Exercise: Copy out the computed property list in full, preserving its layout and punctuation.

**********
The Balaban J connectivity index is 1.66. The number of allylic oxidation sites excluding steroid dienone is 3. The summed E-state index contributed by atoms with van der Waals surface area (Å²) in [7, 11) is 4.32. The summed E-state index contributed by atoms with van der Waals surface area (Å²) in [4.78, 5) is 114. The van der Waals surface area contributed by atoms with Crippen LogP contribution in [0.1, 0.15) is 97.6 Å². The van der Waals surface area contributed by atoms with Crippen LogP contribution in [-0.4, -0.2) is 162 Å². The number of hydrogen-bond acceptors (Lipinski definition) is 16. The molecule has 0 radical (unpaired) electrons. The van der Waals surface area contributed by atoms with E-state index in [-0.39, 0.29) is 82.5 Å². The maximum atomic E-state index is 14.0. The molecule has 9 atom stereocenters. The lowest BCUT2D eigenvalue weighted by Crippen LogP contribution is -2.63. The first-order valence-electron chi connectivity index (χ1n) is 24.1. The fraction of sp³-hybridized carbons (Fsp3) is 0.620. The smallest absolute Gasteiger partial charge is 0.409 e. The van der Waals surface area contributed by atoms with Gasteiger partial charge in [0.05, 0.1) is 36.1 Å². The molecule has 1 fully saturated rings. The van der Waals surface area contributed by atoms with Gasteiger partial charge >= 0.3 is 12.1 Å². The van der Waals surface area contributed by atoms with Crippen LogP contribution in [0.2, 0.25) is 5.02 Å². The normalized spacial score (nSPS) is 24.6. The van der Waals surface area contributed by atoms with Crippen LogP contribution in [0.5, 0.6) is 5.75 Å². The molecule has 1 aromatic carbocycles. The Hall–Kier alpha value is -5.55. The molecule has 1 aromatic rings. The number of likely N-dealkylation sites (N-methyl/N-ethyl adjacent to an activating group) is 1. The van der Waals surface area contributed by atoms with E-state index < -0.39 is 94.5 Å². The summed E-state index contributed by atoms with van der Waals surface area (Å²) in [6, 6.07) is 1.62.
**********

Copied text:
The Balaban J connectivity index is 1.66. The number of allylic oxidation sites excluding steroid dienone is 3. The summed E-state index contributed by atoms with van der Waals surface area (Å²) in [7, 11) is 4.32. The summed E-state index contributed by atoms with van der Waals surface area (Å²) in [4.78, 5) is 114. The van der Waals surface area contributed by atoms with Crippen LogP contribution in [0.1, 0.15) is 97.6 Å². The van der Waals surface area contributed by atoms with Crippen LogP contribution in [-0.4, -0.2) is 162 Å². The number of hydrogen-bond acceptors (Lipinski definition) is 16. The molecule has 0 radical (unpaired) electrons. The van der Waals surface area contributed by atoms with E-state index in [-0.39, 0.29) is 82.5 Å². The maximum atomic E-state index is 14.0. The molecule has 9 atom stereocenters. The lowest BCUT2D eigenvalue weighted by Crippen LogP contribution is -2.63. The first-order valence-electron chi connectivity index (χ1n) is 24.1. The fraction of sp³-hybridized carbons (Fsp3) is 0.620. The smallest absolute Gasteiger partial charge is 0.409 e. The van der Waals surface area contributed by atoms with Gasteiger partial charge in [0.05, 0.1) is 36.1 Å². The molecule has 1 fully saturated rings. The van der Waals surface area contributed by atoms with Gasteiger partial charge >= 0.3 is 12.1 Å². The van der Waals surface area contributed by atoms with Crippen LogP contribution in [0.2, 0.25) is 5.02 Å². The normalized spacial score (nSPS) is 24.6. The van der Waals surface area contributed by atoms with Crippen LogP contribution in [0.5, 0.6) is 5.75 Å². The molecule has 1 aromatic carbocycles. The Hall–Kier alpha value is -5.55. The molecule has 1 aromatic rings. The number of likely N-dealkylation sites (N-methyl/N-ethyl adjacent to an activating group) is 1. The van der Waals surface area contributed by atoms with E-state index < -0.39 is 94.5 Å². The summed E-state index contributed by atoms with van der Waals surface area (Å²) in [6, 6.07) is 1.62.